Coherent Excitations Frhlich

Protein conformational states can register dynamic biological information and control the real time functions of cytoplasm. The mechanisms of conformational regulation are not clearly understood, primarily because technology has not (quite) yet reached the nanoscale. Proteins are clearly vibrant, dynamic structures in physiological conditions. A variety of recent techniques (nuclear magnetic resonance, X-ray diffraction, fluorescence depolarization, infrared spectroscopy, Raman and Brillouin laser scattering) have shown that proteins and their component parts undergo conformational motions over a range of time scales from femtoseconds (10-15 sec) to many minutes.

The most significant conformational vibrations are suggested by Harvard's Karplus and McCammon (1984) to be in the middle of this range: nanoseconds. Such fluctuations are appropriate for conformational motion of globular proteins (4 to 10 nanometer diameter), consistent with enzymatic reaction rates and "coupled modes" like solitons. As an example, Karplus and McCammon describe a rotation of a tyrosine ring deep inside a globular protein called bovine pancreatic trypsin inhibitor. The side chain of the amino acid tyrosine includes a six carbon "aromatic" hexagonal ring with an electron resonance cloud. The rotation of the ring has been studied experimentally by nuclear magnetic resonance and Karplus and McCammon have done a computer simulation based on that data which shows the protein changing conformational state as the tyrosine ring rotates 90 degrees. The switch occurs in the nanosecond time scale and is collectively coupled to movement in the polypeptide backbone chain.

Collective nanosecond conformational states have been elegantly woven in a theory of coherent protein excitations by Professor Herbert Fröhlich who presently divides his time between Liverpool University and the Max Planck Institute in Stuttgart. Recognized as a major contributor to the modern theory of superconductivity, Fröhlich turned to the study of biology in the late 1960's and came to several profound conclusions. One is that changes in protein conformation in the nanosecond time scale are triggered by a charge redistribution such as a dipole oscillation within hydrophobic regions of proteins (Fröhlich, 1975). Another Fröhlich (1970) concept is that a set of proteins connected in a common voltage gradient field such as within a membrane or polymer electret such as the cytoskeleton would oscillate coherently at nanosecond periodicity if energy such as biochemical ATP were supplied. Fröhlich's model of coherency can explain long range cooperative effects by which proteins and nucleic acids in biological systems can communicate. A major component of Fröhlich's theory suggests that random supply of energy to a system of nonlinearly coupled dipoles can lead to coherent excitation of a single vibrational mode, provided the energy exceeds a critical threshold. Frequencies of the order of 109 to 1011 Hz are suggested by Fröhlich, who maintains that the single mode appears because all others are in thermal equilibrium. Far reaching biological consequences may be expected from such coherent excitations and long range cooperativity.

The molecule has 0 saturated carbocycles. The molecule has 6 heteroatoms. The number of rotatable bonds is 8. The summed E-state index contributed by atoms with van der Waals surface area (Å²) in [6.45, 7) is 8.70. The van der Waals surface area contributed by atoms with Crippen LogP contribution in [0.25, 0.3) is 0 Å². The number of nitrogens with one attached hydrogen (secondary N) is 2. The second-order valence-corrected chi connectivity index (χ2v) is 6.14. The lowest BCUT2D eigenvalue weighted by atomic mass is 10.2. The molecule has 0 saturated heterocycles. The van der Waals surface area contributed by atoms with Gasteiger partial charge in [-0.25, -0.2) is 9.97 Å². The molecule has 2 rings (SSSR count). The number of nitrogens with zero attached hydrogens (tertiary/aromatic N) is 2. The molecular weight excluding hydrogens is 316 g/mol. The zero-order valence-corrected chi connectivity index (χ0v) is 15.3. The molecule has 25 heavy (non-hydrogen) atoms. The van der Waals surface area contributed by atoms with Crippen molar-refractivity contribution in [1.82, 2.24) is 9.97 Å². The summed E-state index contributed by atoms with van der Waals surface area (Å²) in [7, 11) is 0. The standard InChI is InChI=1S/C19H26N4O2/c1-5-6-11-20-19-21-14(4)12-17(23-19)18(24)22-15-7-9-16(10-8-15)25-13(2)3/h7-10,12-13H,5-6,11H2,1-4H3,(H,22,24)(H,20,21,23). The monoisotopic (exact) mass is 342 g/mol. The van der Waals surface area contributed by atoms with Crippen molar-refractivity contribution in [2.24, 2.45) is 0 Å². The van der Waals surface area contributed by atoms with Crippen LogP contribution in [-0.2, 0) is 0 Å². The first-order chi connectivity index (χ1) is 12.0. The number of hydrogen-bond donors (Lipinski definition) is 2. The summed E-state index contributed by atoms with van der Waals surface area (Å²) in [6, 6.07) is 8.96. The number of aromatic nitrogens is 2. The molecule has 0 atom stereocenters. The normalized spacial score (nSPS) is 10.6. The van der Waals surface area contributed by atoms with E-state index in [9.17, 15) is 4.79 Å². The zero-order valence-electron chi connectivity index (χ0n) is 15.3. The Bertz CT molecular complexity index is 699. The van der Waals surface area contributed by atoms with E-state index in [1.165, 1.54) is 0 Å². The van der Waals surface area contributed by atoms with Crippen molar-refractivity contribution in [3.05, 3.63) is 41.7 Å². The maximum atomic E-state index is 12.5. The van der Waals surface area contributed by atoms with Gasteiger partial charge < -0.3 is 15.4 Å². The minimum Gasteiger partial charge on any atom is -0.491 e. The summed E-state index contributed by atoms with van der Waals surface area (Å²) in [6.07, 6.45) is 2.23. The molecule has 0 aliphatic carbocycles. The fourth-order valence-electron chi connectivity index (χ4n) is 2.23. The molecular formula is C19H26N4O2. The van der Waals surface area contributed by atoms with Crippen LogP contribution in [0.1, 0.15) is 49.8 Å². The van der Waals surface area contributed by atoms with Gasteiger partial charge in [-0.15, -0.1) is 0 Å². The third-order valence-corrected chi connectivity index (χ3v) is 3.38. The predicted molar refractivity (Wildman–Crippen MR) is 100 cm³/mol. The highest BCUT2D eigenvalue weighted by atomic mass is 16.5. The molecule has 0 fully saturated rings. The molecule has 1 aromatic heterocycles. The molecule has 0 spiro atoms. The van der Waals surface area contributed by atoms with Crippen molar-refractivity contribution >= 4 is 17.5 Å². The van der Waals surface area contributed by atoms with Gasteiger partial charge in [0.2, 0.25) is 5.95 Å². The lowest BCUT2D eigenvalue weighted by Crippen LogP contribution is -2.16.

Conformation of proteins and their dipole moments in aqueous, physiological environment are dominated by interaction of their charge groups with surrounding water and ions. Some biomolecules may possess excited states with very high dipole moments. These levels, according to Fröhlich, tend to become stabilized (become "metastable states") through internal and external deformations and through displacement of "counter" ions like calcium. Metastable states, which correlate with functional conformations, are thus collective effects involving the molecule and its surroundings. A molecule might be lifted into a metastable state through the action of electric fields, binding of ligands or neurotransmitters, or effects of neighbor proteins. Thus rapid, nanosecond oscillations may become "locked" in specific modes which correspond to useful conformations of a protein. For example an ion channel, receptor, enzyme, or tubulin subunit may stay in one conformational state for relatively long periods, on the order of milliseconds. Fröhlich characterizes these conformations as "metastable" states.

Fröhlich observes that the high electric field of the order of 107 volts per meter maintained in many biological membranes (100 millivolts / 10 nanometers = 107 volts/meter) requires an extraordinary dielectric property of the membrane components including lipids and proteins. Similar requirements would exist for cytoskeletal proteins in an electret. Ordinary material would suffer dielectric breakdown in such fields unless specially prepared. Fröhlich contends the biological evolution of this dielectric strength on a molecular scale must have strong significance. Biological organisms are relatively impervious to effects of electromagnetic radiation, yet can be exquisitely sensitive to it in some circumstances. Some biological functions border on the limit imposed by quantum mechanics. Our eyes are sensitive to single photons and certain fish are sensitive to extremely weak electric fields. Such performances, according to Fröhlich, require the use of collective properties of assemblies of biomolecules and certain types of collective behavior such as coherent vibrations should be expected.